Shipping and purchase information, such as detailed FAQ and robust "about us" sections
Dealer/store information, including phone numbers, addresses, and maps
Marketer's objective: Close the sale. Remember, your competition is just a click away! Whether the sale is online or off-, track whether customers did preliminary research online. Consider providing a toll-free phone number to let customer talk to a person to close the purchase.
Phase 4: Post-Purchase Support
Customer goal: Improve product usefulness. Customers want information to answer product issues and the ability to extend usage, including:
Customer service, to aid product set up and return and help with usage issues. The return process can help sell future products.
User support documentation can be enhanced beyond what's provided by the manufacturer and may appear on the manufacturer's site. Provide access to user manuals, installation instructions, usage hints, product updates for software, and the like.
Community forums to enable interaction among users and provide enhanced information. Intuit and Crutchfield are good examples.
Marketer's objective: Continue enhancing the relationship and ensure the customer is happy with the product. While many marketers view this support as a cost, use this process to enhance the customer experience, reduce returns, and up-sell customer-related products. Premium customer support can yield revenues. Assess the following:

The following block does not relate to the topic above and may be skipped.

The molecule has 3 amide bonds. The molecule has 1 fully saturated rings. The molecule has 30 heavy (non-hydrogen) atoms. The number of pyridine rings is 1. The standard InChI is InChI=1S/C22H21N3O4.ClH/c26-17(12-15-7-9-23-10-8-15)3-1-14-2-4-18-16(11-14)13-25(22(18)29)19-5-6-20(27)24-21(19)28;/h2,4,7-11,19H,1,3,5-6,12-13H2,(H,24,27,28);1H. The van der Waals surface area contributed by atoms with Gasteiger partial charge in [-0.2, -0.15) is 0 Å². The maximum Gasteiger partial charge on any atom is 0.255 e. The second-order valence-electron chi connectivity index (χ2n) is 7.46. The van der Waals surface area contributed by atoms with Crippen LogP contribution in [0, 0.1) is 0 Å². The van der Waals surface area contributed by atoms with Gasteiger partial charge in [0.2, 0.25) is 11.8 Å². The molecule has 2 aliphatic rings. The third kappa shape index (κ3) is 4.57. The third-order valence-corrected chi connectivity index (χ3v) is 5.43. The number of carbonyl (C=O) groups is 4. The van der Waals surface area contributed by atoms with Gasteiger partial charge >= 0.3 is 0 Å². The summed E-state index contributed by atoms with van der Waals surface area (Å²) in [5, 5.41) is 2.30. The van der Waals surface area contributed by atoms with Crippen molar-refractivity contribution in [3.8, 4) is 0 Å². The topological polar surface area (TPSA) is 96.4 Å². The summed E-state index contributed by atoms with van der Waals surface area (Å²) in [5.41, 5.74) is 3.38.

Returns. Consider whether enhanced information helps customers better use products, reducing returns.
Customer service. Examine whether additional content reduces the amount of customer service needed, especially from representatives.
Related products. Use this process to sell additional or related products. Track sales of these referrals. Also, assess the potential for developing new information products to support your core offering.
Phase 5: Advocacy
Customer goal: Share the experience. This information may appear on the marketer's site or a third-party site and includes:
Customer reviews. Product reviews help customers assess products and feel comfortable making purchases.
Marketer's objective: Build customer loyalty and drive positive word of mouth, with the ultimate goal of attracting new customers. Major measures of success include:
Referred customers. These are customers acquired based on colleagues' and friends' recommendations.
Incremental sales. This includes related products as well as up-sells based on customers' recommendation of product.
Engaging customers by providing additional content is one of the underused strengths of the Web. Such information enables customers to better use your products and helps attract and retain customers. And plentiful content often aids your organic search efforts.
Heidi Cohen is the President of Riverside Marketing Strategies, an interactive marketing consultancy. She has over 20 years' experience helping clients increase profitability by developing innovative marketing programs to acquire and retain customers based on solid analytics. Clients include New York Times Digital, AccuWeather.com, CheapTickets, and the UJA. Additionally, Riverside Marketing Strategies has worked with numerous other online content/media companies and e-tailers.
Prior to starting Riverside Marketing Strategies, Heidi held a number of senior-level marketing positions at The Economist, the Bookspan/Doubleday Direct division of Bertelsmann, and Citibank.